5th October 2015

RPT-UPDATE 2-Potash Corp withdraws $8.9 bln takeover bid for German peer K+S – by Greg Roumeliotis and Arno Schuetze (Reuters U.S. – October 5, 2015)


NEW YORK/FRANKFURT, Oct 5 (Reuters) – Potash Corp of Saskatchewan said on Monday it had withdrawn its 7.9 billion euro ($8.9 bln) offer for German potash producer K+S , citing a decline in global commodity and equity markets and a lack of engagement by K+S management.

K+S shares dropped 24 percent after Potash announced its decision in a statement, wiping almost 1.5 billion euros off the company’s market value.

An acquisition of K+S would have given Potash Corp an opportunity to realize savings from selling potash within North America from its own Western Canada mines and from K+S’s Legacy mine, which is under construction in the region.

However, senior K+S executives dismissed the Canadian company’s 41-euro-per-share cash bid — which represented a 59 percent premium to the volume-weighted average of K+S’s share price during the prior 12 months — as too low and refused to negotiate.

Since Potash Corp made its offer to K+S privately at the end of May, shares of K+S peers have dropped by around 40 percent amid concerns over weakening demand from China, the world’s largest consumer of potash. Read the rest of this entry »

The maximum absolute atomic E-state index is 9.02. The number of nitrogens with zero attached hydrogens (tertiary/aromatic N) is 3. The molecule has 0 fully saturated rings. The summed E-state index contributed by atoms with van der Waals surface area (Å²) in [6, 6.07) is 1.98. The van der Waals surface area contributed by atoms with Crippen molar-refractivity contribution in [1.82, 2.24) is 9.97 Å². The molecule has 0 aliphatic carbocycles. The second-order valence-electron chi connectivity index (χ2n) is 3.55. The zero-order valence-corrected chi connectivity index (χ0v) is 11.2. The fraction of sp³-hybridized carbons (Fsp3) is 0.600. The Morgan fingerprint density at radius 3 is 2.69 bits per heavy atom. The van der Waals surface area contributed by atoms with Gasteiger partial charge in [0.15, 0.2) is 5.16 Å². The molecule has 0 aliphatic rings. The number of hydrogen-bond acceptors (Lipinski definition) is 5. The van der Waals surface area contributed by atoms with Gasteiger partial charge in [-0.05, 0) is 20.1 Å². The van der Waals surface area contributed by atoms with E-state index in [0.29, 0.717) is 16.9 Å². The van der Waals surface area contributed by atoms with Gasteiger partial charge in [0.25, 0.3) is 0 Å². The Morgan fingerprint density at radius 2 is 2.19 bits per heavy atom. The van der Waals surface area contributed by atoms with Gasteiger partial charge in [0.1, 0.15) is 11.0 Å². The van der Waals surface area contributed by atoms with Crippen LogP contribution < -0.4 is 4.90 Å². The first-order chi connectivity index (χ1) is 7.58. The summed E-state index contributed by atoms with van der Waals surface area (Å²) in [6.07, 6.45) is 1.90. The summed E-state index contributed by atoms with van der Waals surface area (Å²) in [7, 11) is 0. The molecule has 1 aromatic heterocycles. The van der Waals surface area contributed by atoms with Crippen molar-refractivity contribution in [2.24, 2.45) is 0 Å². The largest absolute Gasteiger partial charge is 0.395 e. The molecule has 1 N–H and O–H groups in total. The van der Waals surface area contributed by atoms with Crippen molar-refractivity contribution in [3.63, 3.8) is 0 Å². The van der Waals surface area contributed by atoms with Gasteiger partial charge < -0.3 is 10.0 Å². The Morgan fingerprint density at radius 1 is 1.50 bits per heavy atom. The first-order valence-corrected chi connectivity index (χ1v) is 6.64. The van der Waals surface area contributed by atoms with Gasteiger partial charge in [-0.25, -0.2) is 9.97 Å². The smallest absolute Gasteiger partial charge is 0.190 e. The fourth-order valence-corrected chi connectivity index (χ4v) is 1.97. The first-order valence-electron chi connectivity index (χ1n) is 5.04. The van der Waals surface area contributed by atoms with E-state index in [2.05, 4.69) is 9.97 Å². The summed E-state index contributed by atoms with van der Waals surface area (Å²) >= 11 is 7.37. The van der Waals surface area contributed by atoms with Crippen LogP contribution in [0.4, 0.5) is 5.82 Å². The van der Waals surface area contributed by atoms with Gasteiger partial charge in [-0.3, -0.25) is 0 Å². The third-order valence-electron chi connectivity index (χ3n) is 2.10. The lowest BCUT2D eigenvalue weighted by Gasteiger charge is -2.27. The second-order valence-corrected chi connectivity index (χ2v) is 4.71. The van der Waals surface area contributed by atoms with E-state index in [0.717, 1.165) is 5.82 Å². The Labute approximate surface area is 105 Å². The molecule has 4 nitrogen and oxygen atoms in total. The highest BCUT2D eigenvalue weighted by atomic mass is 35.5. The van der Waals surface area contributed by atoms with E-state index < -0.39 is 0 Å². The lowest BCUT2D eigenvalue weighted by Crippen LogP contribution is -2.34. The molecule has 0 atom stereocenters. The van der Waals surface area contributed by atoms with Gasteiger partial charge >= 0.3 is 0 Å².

posted in Europe Mining, International Media Resource Articles, Potash/Phosphate, Saskatchewan Mining | 0 Comments

5th October 2015

Kinross’s clash with contractors over West African gold mines – by Geoffrey York and Eric Reguly (Globe and Mail – October 5, 2015)

The Globe and Mail is Canada’s national newspaper with the second largest broadsheet circulation in the country. It has enormous influence on Canada’s political and business elite.

JOHANNESBURG and ROME — Kinross Gold Corp., facing an investigation in the United States over alleged corruption at its West African mines, has portrayed itself as the victim of “noise” by contractors who fail to win bids at its massive gold mine in the Sahara Desert in Mauritania.

In an interview last month, before the U.S. investigation was disclosed, Kinross executives in West Africa insisted their contracting procedures are transparent and fair. They denied local claims that the company faced pressure by the Mauritanian government to hire politically connected contractors, but they acknowledged the losing bidders have sometimes alleged wrongdoing in the contracting process.

“They go to some politicians and then you hear noise about it,” said Mike Sylvestre, regional vice-president for Kinross operations in West Africa. “There does seem to be a lot of noise.”

Kinross said on Friday it had received subpoenas from the U.S. Securities and Exchange Commission and the U.S. Justice Department, seeking information about alleged “improper payments made to government officials and certain internal control deficiencies” at its gold operations in Mauritania and Ghana. Read the rest of this entry »

posted in Africa Mining, Canada Mining, Canadian Media Resource Articles, Gold and Silver | 0 Comments